Chemical synthesis is a purposeful execution of chemical reactions to obtain a product, or several products. This happens by physical and chemical manipulations usually involving one or more reactions. In modern laboratory usage, this tends to imply that the process is reproducible, reliable, and established to work in multiple laboratories.
A chemical synthesis—synthesis, in its present meaning originating with chemist Hermann Kolbe—begins with the careful selection of the target, based on the relationship of possible targets of chemical, functional, or therapeutic interest to the broader aims of the research effort, whether industrial or academic; various further practical concerns come into play, including manpower available for the campaign, as well as availability of material resources (necessary equipment, starting materials and bulk chemicals, etc.), and along with these, budget for these practical necessities. For instance, a prior developed reaction methodology may highlight particular man-made or natural compounds that would serve the purposes of the effort, in highlighting the breadth of the new methodology; alternatively, grant or unit budgetary or timeline constraints may necessitate aiming for a simpler member of a family of complex natural products, or practical constraints such as the lack of suitable starting materials may necessitate a semi-synthesis over a total synthesis, etc. Once the target or targets are established, the next critical phase begins, that of synthetic design, typically in modern efforts, in the area of organic synthesis, using retrosynthetic analysis, as championed by E.J. Corey and others.
An eventual step is selection of compounds that are known as reagents or reactants. Various reaction types can be applied to these to synthesize the product, or an intermediate product. This requires mixing the compounds in a reaction vessel such as a chemical reactor or a simple round-bottom flask. Many reactions require some form of work-up procedure before the final product is isolated. The isolation (purification) of the product then proceeds via a variety of methods.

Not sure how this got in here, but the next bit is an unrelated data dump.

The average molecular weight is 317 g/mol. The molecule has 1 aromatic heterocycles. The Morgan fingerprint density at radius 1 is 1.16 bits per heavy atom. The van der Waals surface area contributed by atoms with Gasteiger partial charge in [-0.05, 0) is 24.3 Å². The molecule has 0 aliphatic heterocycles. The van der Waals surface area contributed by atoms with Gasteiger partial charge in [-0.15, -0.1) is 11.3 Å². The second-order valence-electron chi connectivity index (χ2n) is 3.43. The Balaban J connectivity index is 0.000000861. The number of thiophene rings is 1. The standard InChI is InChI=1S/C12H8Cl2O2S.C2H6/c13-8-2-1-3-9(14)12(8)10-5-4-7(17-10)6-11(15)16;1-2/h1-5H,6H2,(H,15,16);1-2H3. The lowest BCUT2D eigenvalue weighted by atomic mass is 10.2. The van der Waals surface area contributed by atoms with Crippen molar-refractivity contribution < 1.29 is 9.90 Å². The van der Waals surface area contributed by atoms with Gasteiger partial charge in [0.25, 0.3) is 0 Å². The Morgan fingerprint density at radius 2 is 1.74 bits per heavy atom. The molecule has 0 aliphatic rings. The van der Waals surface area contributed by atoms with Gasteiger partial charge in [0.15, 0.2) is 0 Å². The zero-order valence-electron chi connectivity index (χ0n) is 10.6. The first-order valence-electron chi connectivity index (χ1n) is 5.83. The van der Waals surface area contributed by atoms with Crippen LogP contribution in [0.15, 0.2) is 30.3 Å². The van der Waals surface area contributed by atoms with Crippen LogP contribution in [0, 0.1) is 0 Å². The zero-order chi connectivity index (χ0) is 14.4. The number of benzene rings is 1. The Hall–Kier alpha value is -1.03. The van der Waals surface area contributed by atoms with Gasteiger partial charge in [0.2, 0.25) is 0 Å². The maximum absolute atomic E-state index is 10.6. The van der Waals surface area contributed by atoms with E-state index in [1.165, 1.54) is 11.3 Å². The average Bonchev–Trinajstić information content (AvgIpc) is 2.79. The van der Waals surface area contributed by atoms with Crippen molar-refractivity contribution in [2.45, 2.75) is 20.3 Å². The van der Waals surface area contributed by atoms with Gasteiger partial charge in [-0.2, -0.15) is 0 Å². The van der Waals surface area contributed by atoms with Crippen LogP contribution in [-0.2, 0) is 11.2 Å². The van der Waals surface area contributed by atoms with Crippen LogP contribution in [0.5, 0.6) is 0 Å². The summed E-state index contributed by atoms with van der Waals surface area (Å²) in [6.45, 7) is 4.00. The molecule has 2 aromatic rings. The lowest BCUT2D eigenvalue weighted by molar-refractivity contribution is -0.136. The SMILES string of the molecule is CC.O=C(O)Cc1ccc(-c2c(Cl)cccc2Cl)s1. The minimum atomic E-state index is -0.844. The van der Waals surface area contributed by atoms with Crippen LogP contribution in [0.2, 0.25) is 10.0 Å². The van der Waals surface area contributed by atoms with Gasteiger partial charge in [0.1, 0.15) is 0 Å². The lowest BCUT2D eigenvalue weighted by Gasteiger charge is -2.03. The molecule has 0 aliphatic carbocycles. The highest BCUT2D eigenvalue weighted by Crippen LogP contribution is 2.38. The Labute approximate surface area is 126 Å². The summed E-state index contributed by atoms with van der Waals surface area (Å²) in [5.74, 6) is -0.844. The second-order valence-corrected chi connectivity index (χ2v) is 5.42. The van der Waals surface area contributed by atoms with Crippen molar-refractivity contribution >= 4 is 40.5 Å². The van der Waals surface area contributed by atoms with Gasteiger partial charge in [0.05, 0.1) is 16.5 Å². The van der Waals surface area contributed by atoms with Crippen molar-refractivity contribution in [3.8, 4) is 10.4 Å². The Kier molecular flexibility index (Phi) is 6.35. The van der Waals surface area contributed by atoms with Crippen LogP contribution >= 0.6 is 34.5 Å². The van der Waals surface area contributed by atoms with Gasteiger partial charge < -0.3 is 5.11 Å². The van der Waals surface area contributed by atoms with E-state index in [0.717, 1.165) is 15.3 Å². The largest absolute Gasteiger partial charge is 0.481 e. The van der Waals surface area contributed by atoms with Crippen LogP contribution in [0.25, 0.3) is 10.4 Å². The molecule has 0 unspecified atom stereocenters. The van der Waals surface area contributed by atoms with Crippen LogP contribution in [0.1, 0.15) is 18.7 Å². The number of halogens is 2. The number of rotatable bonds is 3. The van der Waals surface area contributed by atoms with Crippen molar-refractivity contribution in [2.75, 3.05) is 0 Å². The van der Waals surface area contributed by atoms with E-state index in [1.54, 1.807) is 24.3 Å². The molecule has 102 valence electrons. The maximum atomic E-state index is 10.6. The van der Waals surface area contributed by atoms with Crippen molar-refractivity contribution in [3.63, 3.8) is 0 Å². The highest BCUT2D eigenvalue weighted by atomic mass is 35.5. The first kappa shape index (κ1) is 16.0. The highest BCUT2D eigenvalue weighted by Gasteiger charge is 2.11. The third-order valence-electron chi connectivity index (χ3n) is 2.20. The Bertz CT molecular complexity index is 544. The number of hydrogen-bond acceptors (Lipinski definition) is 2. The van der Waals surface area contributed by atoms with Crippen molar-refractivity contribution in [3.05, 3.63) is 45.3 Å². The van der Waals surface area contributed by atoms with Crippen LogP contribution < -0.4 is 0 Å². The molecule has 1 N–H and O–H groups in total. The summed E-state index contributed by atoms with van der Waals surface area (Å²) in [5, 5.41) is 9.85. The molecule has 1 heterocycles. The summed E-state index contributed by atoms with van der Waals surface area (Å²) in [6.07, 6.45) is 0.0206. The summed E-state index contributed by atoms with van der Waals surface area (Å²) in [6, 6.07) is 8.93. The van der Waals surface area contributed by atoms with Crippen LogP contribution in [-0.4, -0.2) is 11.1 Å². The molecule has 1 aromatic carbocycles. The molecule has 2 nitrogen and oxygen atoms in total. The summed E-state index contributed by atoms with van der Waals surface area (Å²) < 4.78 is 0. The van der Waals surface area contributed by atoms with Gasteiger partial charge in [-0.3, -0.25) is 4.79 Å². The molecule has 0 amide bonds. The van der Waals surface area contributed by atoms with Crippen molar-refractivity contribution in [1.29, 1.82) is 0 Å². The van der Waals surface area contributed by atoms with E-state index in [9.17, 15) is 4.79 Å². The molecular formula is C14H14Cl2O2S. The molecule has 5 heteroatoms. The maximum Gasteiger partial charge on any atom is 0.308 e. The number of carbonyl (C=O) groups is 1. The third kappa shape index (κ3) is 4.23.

The amount of product in a chemical synthesis is the reaction yield. Typically, chemical yields are expressed as a weight in grams (in a laboratory setting) or as a percentage of the total theoretical quantity of product that could be produced. A side reaction is an unwanted chemical reaction taking place that diminishes the yield of the desired product.
Many strategies exist in chemical synthesis that go beyond converting reactant A to reaction product B in a single step. In multistep synthesis, a chemical compound is synthesised though a series of individual chemical reactions, each with their own work-up. For example, a laboratory synthesis of paracetamol can consist of three individual synthetic steps. In cascade reactions multiple chemical transformations take place within a single reactant, in multi-component reactions up to 11 different reactants form a single reaction product and in a telescopic synthesis one reactant goes through multiple transformations without isolation of intermediates.
Organic synthesis is a special branch of chemical synthesis dealing with the synthesis of organic compounds. In the total synthesis of a complex product it may take multiple steps to synthesize the product of interest, and inordinate amounts of time. Skill in organic synthesis is prized among chemists and the synthesis of exceptionally valuable or difficult compounds has won chemists such as Robert Burns Woodward the Nobel Prize for Chemistry. If a chemical synthesis starts from basic laboratory compounds and yields something new, it is a purely synthetic process. If it starts from a product isolated from plants or animals and then proceeds to new compounds, the synthesis is described as a semisynthetic process.